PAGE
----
Customer databases hold a wealth of information— from individual customer preferences to sales information to demographic data. Yet, most small and medium-sized businesses don’t delve into these statistics to leverage these important insights for their marketing plans. With a minimal amount of effort, you can create meaning from your customer databases. One way to effectively use business data to improve a customer’s lifetime value is to distinguish between one-time and loyal customers.
Understands the Patterns of Loyal Customers
Sifting through your customer insights may seem overwhelming. To help you, we recommend analyzing your customer data – ideally with the use of business intelligence software – to identify when you consider somebody to be a loyal/returning customer. Figure out the threshold of how you’re defining “loyal customer”— maybe it’s their purchasing frequency over a period of time (i.e. a customer that’s purchased at least 3 times over the last 12 months), or maybe it’s their total dollar amount purchased over a particular time frame.
Once identified, review your loyal customers, and look back through their purchase history to find what their initial entry point was. Are there any particular patterns, for example, the types of products that they purchased, the price points, special promotions, etc.?
Typically, there are patterns. You can use this data to look at new customers who have just made their first purchase. Are any of them following the path that your loyal customers took when they were a first-time buyer? If so, add these to a special category or insert some other identifying mark so you can focus on these customers to determine if they follow the loyal-customer pattern.
Identify One-Time Customers Who Never Came Back
While you definitely want to repeat the patterns that led to loyal customers, you also want to understand why someone was only a single-purchase customer. Unless you are in the business of selling a one-time purchase item, you must focus your efforts on returning customers and new customers that show patterns similar to loyal ones.
As such, look at individuals that have only performed a single purchase. What patterns do you find, i.e. is it during a certain season or based on a particular product?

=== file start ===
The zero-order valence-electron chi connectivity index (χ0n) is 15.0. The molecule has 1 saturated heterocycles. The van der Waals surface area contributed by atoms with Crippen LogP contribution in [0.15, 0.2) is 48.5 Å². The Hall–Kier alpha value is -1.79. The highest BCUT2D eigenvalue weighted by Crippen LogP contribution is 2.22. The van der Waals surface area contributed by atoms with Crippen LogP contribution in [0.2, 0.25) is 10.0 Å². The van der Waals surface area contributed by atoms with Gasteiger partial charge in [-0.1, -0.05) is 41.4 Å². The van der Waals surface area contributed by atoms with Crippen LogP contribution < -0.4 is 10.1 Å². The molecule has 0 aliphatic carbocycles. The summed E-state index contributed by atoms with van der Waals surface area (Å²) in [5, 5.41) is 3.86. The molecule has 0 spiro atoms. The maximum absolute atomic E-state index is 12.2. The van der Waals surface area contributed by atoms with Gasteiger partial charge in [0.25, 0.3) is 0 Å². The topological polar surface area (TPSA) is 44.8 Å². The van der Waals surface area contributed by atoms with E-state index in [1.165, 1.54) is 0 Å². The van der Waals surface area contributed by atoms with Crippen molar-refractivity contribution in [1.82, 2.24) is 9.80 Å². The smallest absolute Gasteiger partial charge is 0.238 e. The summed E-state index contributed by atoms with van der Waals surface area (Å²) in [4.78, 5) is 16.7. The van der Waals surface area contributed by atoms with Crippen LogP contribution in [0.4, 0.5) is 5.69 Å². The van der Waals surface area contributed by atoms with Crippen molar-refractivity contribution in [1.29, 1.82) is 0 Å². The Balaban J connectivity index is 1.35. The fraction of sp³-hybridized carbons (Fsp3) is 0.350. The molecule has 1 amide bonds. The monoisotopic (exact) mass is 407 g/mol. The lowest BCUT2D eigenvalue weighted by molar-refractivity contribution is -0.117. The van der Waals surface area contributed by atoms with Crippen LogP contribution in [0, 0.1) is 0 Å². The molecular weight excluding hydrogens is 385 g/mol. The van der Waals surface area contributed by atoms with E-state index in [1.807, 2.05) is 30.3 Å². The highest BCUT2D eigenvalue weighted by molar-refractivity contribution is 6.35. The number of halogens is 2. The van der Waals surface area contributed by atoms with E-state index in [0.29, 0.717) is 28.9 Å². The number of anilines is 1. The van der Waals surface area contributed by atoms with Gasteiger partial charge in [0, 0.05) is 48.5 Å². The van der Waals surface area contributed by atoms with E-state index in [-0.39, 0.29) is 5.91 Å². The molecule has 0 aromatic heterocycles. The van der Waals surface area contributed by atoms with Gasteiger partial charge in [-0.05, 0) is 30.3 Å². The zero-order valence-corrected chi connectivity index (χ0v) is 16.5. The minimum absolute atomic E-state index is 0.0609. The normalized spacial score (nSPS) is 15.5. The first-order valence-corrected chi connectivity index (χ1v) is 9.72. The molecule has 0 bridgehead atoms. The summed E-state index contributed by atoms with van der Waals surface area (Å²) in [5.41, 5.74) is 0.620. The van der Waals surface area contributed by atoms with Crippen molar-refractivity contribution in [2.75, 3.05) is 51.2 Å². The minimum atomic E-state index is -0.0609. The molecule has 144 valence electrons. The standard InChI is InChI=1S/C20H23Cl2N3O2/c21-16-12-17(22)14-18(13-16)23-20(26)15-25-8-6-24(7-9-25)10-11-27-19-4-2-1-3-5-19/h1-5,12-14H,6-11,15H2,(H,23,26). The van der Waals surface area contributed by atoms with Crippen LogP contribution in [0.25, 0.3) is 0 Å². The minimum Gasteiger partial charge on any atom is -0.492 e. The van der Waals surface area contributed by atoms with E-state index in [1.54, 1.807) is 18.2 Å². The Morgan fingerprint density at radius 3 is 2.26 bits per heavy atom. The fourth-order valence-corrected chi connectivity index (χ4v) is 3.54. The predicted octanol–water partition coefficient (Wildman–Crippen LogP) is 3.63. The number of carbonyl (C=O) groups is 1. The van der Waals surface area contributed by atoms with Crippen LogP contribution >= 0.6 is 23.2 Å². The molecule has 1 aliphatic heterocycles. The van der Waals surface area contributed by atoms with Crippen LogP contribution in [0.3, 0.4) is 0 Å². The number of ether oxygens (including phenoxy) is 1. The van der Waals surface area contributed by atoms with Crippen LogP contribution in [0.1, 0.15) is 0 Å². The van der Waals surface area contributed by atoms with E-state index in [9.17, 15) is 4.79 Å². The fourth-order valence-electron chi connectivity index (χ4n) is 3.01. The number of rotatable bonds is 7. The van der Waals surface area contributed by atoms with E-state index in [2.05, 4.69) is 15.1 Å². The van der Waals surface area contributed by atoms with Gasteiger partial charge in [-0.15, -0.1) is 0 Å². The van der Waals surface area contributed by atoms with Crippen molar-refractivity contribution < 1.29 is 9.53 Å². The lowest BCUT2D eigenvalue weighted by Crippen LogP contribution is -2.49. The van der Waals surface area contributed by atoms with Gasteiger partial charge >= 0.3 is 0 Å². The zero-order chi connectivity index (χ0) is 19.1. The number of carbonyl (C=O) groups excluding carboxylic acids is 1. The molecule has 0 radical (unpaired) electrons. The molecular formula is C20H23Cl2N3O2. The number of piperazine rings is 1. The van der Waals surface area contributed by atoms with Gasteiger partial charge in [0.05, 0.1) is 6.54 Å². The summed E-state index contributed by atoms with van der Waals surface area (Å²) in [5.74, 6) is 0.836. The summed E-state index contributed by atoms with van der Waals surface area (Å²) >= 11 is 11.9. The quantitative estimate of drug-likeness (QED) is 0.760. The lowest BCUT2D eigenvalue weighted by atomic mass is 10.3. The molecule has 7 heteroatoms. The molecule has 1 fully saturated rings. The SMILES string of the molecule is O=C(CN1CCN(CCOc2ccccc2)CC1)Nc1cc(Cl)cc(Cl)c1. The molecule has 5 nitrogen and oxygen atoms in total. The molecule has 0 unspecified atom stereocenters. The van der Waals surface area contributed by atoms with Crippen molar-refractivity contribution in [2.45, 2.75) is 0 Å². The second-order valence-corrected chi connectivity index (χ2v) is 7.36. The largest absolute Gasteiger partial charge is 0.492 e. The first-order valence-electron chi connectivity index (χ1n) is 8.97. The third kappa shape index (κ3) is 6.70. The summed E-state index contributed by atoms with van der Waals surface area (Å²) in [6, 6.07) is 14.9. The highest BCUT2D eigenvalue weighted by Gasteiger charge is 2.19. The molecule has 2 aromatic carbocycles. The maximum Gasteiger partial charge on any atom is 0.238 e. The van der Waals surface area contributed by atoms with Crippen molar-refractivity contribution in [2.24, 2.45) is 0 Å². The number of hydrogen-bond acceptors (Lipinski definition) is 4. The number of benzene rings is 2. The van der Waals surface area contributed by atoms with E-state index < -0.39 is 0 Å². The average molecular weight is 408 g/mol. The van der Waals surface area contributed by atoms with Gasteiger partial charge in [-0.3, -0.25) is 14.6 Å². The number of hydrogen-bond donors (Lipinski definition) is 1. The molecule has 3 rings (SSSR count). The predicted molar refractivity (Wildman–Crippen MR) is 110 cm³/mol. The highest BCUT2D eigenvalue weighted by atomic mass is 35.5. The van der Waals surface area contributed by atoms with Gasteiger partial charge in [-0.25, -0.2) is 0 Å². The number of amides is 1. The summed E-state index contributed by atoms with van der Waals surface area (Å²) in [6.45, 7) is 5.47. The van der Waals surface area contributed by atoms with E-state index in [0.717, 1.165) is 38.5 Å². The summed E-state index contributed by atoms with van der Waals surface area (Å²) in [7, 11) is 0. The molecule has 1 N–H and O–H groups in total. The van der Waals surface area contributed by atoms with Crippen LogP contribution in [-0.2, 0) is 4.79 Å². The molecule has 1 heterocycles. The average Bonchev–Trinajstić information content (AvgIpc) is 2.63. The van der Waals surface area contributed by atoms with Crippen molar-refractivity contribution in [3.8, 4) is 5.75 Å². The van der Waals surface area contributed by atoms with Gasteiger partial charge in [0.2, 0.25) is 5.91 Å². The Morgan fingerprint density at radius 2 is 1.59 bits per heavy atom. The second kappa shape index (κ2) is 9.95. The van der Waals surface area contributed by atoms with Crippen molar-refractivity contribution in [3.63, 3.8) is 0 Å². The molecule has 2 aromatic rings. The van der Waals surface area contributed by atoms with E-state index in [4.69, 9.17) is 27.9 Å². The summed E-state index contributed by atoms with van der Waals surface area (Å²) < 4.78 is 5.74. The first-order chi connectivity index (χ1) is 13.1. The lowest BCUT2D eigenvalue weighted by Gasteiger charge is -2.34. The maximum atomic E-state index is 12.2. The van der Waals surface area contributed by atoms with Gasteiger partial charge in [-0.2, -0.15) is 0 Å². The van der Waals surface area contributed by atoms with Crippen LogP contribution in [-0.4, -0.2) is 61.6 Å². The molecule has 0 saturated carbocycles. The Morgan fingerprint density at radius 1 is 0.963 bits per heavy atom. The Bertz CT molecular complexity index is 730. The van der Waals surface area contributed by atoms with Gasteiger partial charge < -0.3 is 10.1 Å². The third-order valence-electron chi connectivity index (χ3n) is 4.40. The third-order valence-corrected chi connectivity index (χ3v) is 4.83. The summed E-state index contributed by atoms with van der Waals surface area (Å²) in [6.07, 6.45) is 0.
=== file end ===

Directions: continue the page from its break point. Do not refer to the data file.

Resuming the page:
Create a Demographic Profile for Both Sets
Your demographic analysis may vary based on your preferences. Our advice? Focus on customers’ mailing and email addresses. This can help to significantly optimize advertising and messaging. For example, your loyal customers might highly index as females living in the suburbs versus one-time customers that are predominantly young millennial males.
Now, it’s time to develop a strategy. Let’s go back to the first-time customers that look similar to your loyal customers. It is important to build a strategy to approach them with offers and specific messages in order to increase the likelihood of them turning into loyal customers.
Align Your Digital Advertising with the Findings
Once you have everything in place, it is time to execute your advertising in accordance with your findings. Focus on the identified demographics and patterns. For instance, when doing paid search with more general keywords, narrow down your audience by infusing demographics targeting— all based on focusing on the winners versus the ones that never turn into anything. While you shouldn’t completely ignore a low-value, one-time customer, you shouldn’t also waste an exorbitant amount of money on them. One way to re-engage this market is to ask for feedback as to what would cause them to shop more with you, or drop them into an email newsletter and then cycle them out after so many months. These are usually less expensive ways to still engage them by keeping most of the marketing dollars focused on higher-value customers.
A wealth of absolutely worthwhile data exists in your customer database. Spend the time to strategize with business intelligence to identify optimal customer cohorts and behaviors, and then drive towards creating more of these.